Last time I mentioned that I had to pick up what I made at a workshop that’s pretty far from where I live. So I was looking for something else in the neighbourhood at the same time. The Montgomery’s Inn museum was just one subway station away from the workshop, so I thought I’d stop by. AND it happened to be a Wednesday, there’s farmer’s market going on every Wednesday until October, and the entrance to the museum is free during market hours! Lucky me :D
The museum docent was busy leading another group when I went in, so another friendly staff gave me a self‐guided tour pamphlet and suggested that I walked around on my own. I’ve always had trouble with maps and directions… so I found myself pretty much just wandering around in a huge house with no one else in it, which gave me the chance to take as many pictures as I wanted, and to take as much time as I needed, waiting for the right lighting and so on.
The one taken above is of the dining parlour, viewed behind the door from the kitchen. I’m quite happy with it because it actually looks like an old photograph with a filter from the Camera+ app on my phone.
The Montgomery’s Inn was built about 1830 for Thomas and Margaret Montgomery, and it served many travelers, newly arrived immigrants and labourers until about 1855. The couple’s descendants sold most of the inn’s content after they passed away, so the museum is restored with collected furnishing to the period of 1840s‐50s. I suppose some of the only things in the house that were original to the house would be the bricks around the fireplaces…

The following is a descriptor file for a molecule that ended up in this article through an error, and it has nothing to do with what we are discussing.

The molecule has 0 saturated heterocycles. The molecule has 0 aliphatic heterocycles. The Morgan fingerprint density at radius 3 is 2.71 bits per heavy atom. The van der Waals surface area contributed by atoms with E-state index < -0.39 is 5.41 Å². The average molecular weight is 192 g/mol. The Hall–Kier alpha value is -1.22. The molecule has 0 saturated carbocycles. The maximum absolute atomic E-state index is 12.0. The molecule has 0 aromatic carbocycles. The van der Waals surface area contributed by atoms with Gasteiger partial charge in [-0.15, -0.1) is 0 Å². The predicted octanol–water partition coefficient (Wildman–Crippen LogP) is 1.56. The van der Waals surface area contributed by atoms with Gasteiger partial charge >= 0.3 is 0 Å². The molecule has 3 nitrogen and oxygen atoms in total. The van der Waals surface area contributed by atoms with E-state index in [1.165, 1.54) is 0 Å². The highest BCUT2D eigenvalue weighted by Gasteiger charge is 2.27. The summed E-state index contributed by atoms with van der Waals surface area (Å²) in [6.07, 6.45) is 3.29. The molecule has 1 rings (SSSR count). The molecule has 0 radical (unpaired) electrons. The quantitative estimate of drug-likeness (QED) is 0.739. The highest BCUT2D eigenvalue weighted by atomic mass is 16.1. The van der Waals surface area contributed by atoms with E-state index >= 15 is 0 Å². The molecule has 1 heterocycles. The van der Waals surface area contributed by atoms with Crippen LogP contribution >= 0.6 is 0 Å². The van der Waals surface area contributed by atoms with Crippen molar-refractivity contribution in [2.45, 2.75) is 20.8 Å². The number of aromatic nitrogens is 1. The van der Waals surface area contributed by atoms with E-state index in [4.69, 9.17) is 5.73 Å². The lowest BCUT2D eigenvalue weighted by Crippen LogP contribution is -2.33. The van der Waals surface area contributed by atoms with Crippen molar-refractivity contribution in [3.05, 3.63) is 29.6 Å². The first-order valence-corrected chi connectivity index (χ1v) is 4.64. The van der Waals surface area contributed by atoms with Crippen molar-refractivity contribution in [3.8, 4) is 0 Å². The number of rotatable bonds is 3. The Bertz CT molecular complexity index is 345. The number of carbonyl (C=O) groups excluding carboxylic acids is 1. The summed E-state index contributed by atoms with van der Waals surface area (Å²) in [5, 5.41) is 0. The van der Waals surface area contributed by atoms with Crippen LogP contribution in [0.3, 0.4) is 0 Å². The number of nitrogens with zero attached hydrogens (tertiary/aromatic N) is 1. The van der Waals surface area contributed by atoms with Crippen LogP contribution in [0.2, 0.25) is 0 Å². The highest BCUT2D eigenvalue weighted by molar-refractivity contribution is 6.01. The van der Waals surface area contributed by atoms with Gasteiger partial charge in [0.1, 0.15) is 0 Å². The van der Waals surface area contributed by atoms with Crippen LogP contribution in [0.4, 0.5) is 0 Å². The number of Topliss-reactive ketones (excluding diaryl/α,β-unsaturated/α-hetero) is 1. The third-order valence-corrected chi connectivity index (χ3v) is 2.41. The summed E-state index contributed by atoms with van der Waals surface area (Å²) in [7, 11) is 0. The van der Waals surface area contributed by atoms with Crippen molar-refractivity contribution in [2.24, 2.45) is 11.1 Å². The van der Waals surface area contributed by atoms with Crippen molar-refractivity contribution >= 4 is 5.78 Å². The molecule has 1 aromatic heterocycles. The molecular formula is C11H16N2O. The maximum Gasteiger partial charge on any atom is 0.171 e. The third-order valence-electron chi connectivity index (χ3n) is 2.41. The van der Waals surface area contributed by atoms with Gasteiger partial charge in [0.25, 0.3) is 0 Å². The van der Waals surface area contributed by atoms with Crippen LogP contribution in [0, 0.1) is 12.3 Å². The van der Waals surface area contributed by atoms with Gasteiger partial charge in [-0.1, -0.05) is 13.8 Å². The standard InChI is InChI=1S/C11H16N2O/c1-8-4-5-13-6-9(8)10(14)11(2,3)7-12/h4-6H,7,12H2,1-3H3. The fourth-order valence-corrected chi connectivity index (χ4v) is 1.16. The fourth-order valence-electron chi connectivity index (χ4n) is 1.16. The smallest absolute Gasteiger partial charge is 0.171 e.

… and this sign for the inn and apparently the grandfather clock :)
Tea set, and sewing box by the window in the sitting room :D
Rise and shine in the children’s room.
One of the things that’s very different from other historic house museums I’ve visited is that the inn has guest rooms! It looks quite cozy.
If you haven’t noticed already, I particularly like how light comes through the windows in historic houses. Because the houses usually don’t have artificial light in them, and sunlight looks particularly warm on old wooden floors, handmade curtains and linens, weathered furniture.
There were these lovely handwritten labels on the bottles in the pantry.
And on the staff room’s door :)
Watering hole. Not so different from a bar today, minus the cage I guess.
If you’re ever in the neighbourhood, it’s quite an interesting place to visit! Like I mentioned before, there’s a farmers market on Wednesday afternoons until October, and it’s got live music, BBQ and food truck, plus of course local produce, baked goods and sweets, and free entry to the museum. Then on Sunday the museum’s tea room serves afternoon tea, which I hope to catch one day. And there are lots of other arts and cultural events too.
Sometimes, I wonder why I don’t work in a museum. Hmm.
Hope everyone’s having a wonderful week! :D